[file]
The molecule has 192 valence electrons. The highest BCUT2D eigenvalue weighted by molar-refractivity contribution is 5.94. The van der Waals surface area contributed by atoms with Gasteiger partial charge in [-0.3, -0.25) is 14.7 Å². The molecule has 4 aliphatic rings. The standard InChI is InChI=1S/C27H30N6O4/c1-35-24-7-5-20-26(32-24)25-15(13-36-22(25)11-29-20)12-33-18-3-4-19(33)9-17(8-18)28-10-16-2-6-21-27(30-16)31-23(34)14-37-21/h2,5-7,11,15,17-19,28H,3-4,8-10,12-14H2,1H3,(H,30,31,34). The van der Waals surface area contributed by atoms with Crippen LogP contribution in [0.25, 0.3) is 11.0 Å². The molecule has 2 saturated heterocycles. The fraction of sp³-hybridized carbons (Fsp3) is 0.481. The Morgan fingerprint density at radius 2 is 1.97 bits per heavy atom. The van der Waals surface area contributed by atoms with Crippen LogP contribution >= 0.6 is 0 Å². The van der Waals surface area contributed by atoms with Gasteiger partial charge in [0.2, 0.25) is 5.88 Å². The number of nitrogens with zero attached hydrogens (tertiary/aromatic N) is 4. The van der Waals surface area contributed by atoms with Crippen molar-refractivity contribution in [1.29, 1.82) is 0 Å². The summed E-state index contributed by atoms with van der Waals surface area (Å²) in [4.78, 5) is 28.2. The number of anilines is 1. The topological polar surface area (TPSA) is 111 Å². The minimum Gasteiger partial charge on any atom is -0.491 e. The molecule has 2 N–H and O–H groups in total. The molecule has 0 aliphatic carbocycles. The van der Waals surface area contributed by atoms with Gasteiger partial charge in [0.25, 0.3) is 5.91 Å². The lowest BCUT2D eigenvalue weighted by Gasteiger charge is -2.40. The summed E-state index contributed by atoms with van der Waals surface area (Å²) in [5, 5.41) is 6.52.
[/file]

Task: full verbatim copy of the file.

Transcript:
The molecule has 192 valence electrons. The highest BCUT2D eigenvalue weighted by molar-refractivity contribution is 5.94. The van der Waals surface area contributed by atoms with Gasteiger partial charge in [-0.3, -0.25) is 14.7 Å². The molecule has 4 aliphatic rings. The standard InChI is InChI=1S/C27H30N6O4/c1-35-24-7-5-20-26(32-24)25-15(13-36-22(25)11-29-20)12-33-18-3-4-19(33)9-17(8-18)28-10-16-2-6-21-27(30-16)31-23(34)14-37-21/h2,5-7,11,15,17-19,28H,3-4,8-10,12-14H2,1H3,(H,30,31,34). The van der Waals surface area contributed by atoms with Crippen LogP contribution in [0.25, 0.3) is 11.0 Å². The molecule has 2 saturated heterocycles. The fraction of sp³-hybridized carbons (Fsp3) is 0.481. The Morgan fingerprint density at radius 2 is 1.97 bits per heavy atom. The van der Waals surface area contributed by atoms with Crippen LogP contribution >= 0.6 is 0 Å². The van der Waals surface area contributed by atoms with Gasteiger partial charge in [0.2, 0.25) is 5.88 Å². The number of nitrogens with zero attached hydrogens (tertiary/aromatic N) is 4. The van der Waals surface area contributed by atoms with Crippen molar-refractivity contribution in [1.29, 1.82) is 0 Å². The summed E-state index contributed by atoms with van der Waals surface area (Å²) in [4.78, 5) is 28.2. The number of anilines is 1. The topological polar surface area (TPSA) is 111 Å². The minimum Gasteiger partial charge on any atom is -0.491 e. The molecule has 2 N–H and O–H groups in total. The molecule has 0 aliphatic carbocycles. The van der Waals surface area contributed by atoms with Gasteiger partial charge in [0.25, 0.3) is 5.91 Å². The lowest BCUT2D eigenvalue weighted by Gasteiger charge is -2.40. The summed E-state index contributed by atoms with van der Waals surface area (Å²) in [5, 5.41) is 6.52.